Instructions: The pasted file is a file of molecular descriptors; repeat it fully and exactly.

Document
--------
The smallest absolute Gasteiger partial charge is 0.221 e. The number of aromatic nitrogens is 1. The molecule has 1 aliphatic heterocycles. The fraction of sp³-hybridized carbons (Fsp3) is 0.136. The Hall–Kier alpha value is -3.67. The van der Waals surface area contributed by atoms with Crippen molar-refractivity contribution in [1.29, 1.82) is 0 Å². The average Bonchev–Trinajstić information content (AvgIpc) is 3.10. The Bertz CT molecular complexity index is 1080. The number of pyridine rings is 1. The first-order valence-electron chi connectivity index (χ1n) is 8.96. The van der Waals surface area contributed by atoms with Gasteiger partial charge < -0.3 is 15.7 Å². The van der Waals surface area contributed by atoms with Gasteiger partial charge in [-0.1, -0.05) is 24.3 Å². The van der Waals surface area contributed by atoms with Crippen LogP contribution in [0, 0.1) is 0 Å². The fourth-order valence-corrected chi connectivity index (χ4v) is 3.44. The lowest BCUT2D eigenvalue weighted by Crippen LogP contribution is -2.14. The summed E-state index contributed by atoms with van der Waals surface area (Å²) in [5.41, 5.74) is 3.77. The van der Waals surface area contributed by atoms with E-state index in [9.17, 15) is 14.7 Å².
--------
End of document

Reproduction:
The smallest absolute Gasteiger partial charge is 0.221 e. The number of aromatic nitrogens is 1. The molecule has 1 aliphatic heterocycles. The fraction of sp³-hybridized carbons (Fsp3) is 0.136. The Hall–Kier alpha value is -3.67. The van der Waals surface area contributed by atoms with Crippen molar-refractivity contribution in [1.29, 1.82) is 0 Å². The average Bonchev–Trinajstić information content (AvgIpc) is 3.10. The Bertz CT molecular complexity index is 1080. The number of pyridine rings is 1. The first-order valence-electron chi connectivity index (χ1n) is 8.96. The van der Waals surface area contributed by atoms with Gasteiger partial charge < -0.3 is 15.7 Å². The van der Waals surface area contributed by atoms with Gasteiger partial charge in [-0.1, -0.05) is 24.3 Å². The van der Waals surface area contributed by atoms with Crippen LogP contribution in [0, 0.1) is 0 Å². The fourth-order valence-corrected chi connectivity index (χ4v) is 3.44. The lowest BCUT2D eigenvalue weighted by Crippen LogP contribution is -2.14. The summed E-state index contributed by atoms with van der Waals surface area (Å²) in [5.41, 5.74) is 3.77. The van der Waals surface area contributed by atoms with E-state index in [9.17, 15) is 14.7 Å².